Which notes to play


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Development of improvisation

Improvisational music started by people embellishing the melody. Making ornaments around an already known melody. In the 1920-ies people like Louis Armstrong started to make completely new maelodies based on the Chordes of the melodies. In the 1940-ies the bebop people started making improvisation based on scales following the melody. Later (in the 1960-ies) jazz musicians started to improvise outside of the the scales that were asigned to each melody. An important concept when playing outside is, that you know and feel the difference about beeing "inside" and outside, so you can get "home".

Which notes to play

When you have practiced improvisation for a while you should get to the point where you dont think about it, you just play and it sounds nice. For some people it may however take several years to get to that point. So what do you do in the meanwhile. While getting there?

One way is going the same way as jazz music developed. Start playing a litle bit around the melody. Then try to follow the chords of the melody, this is especially practical whith melodies with few chord changes such as blues.

The next step is to play scales. This is particularily practical in main stream jazz where you have too many chord changes for making you able to actually follow what chord you have. Often the scales are kept while the chords are changing. (Let say you have a dm7 G7 Cmaj7 development you should play D-doric, G-mixolyidic and C-major over the chords, actually the three scales have the same notes, so it is in fact just one scale.)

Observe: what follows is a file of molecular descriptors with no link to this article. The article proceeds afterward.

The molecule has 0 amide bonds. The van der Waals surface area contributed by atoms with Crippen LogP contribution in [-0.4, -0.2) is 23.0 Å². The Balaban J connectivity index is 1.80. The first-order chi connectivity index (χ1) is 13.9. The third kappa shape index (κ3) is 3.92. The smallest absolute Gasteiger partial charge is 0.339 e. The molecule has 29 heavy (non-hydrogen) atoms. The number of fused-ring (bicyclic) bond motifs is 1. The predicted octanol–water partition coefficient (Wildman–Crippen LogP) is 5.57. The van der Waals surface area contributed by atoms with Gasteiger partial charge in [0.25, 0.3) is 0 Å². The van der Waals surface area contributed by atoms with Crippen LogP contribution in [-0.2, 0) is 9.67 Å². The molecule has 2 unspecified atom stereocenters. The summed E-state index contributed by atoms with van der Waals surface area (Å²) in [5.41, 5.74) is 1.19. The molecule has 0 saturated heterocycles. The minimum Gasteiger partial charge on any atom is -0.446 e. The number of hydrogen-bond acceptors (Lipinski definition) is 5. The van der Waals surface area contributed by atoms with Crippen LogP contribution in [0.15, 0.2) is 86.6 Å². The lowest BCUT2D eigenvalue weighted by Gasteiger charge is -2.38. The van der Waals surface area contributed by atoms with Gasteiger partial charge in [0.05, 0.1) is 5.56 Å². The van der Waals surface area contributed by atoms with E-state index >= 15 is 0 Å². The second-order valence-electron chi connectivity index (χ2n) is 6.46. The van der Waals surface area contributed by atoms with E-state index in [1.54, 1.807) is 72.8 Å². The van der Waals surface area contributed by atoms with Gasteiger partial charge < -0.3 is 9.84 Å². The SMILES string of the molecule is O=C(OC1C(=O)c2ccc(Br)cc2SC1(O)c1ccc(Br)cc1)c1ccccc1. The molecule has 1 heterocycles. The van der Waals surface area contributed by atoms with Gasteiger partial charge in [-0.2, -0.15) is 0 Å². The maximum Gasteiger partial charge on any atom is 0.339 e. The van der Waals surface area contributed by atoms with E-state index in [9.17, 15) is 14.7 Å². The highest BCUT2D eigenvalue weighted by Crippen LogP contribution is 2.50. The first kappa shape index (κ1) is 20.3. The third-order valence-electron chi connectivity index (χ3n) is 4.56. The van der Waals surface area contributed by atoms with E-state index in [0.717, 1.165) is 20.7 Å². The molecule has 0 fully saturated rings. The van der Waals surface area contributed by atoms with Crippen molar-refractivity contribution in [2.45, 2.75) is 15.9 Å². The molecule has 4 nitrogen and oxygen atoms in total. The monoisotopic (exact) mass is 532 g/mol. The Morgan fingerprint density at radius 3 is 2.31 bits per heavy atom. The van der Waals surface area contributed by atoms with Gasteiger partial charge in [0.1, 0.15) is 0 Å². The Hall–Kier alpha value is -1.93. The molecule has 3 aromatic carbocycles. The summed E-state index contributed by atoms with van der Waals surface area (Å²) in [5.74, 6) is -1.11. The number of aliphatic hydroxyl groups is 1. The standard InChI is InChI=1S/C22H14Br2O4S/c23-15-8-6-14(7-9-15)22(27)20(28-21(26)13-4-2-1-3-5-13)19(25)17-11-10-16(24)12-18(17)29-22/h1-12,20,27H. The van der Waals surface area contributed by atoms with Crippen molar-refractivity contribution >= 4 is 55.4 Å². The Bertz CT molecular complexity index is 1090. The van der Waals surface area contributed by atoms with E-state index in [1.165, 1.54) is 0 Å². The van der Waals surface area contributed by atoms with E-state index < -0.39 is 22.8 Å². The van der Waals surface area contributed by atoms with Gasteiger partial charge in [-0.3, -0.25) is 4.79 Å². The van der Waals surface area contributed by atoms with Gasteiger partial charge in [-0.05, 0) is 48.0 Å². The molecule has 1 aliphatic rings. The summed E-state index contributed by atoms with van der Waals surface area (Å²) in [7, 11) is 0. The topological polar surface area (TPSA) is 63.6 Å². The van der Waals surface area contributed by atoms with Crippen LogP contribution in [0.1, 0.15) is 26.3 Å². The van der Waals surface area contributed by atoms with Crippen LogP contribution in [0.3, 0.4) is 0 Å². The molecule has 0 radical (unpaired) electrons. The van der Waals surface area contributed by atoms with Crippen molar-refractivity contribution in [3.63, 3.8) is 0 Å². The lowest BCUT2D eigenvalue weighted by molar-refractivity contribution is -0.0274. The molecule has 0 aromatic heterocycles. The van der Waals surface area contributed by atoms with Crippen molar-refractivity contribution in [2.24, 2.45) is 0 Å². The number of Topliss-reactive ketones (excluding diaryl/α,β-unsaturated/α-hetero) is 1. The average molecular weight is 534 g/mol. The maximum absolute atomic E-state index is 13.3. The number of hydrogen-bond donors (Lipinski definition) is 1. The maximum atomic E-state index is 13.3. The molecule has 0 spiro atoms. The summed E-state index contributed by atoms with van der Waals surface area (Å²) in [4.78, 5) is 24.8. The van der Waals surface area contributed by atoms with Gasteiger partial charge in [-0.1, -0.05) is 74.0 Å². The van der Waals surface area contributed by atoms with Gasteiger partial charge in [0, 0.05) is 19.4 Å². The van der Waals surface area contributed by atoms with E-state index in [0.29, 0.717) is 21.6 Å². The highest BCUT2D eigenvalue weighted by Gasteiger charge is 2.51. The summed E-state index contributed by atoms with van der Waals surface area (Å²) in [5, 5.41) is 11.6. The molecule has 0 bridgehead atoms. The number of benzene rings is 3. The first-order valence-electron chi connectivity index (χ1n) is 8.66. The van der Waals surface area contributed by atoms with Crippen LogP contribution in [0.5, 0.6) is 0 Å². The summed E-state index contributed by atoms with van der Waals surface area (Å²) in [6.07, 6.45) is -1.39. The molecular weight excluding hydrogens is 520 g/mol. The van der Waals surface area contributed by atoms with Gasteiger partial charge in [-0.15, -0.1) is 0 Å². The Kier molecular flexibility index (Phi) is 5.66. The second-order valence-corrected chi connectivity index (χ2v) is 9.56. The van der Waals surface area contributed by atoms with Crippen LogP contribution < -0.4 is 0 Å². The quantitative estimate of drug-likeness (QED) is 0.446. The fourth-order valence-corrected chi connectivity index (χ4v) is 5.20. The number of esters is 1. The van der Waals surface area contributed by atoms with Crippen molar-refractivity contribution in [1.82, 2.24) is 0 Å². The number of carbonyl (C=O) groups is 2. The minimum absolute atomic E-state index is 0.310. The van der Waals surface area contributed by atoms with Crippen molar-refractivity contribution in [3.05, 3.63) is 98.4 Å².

• Start learning the melody
  • Listen to the chord changes
  • Try follow the chord changes by just playing the root and third
  • Make simple rifs over the chords
  • Try to analyze which scales are used for the melody
  • Improvise while staying inside the scales
  • Try to make small passages "outside" the scales, find notes which sound good

Which notes not to play

When doing above you will find that you can almost play any note when improvising, there are very few notes that you should avoid. However if you start thinking of what you should avoid, be sure, you will land on exactly that note you wanted to avoid! Anyway, try to avoid landing on the forth of the chord you are playing, you may play it shortly but try to land on chord notes instead.


Using the Blues Scale

The " blues scale" is a scale cantaining the root, the minor third, fourth, tritonus, fifth and minor seventh. When you play blues, it is good because it gets you straight into that "bluesy mood" but don't overdo it. Use other scales as well when you play blues.

Blues scale in C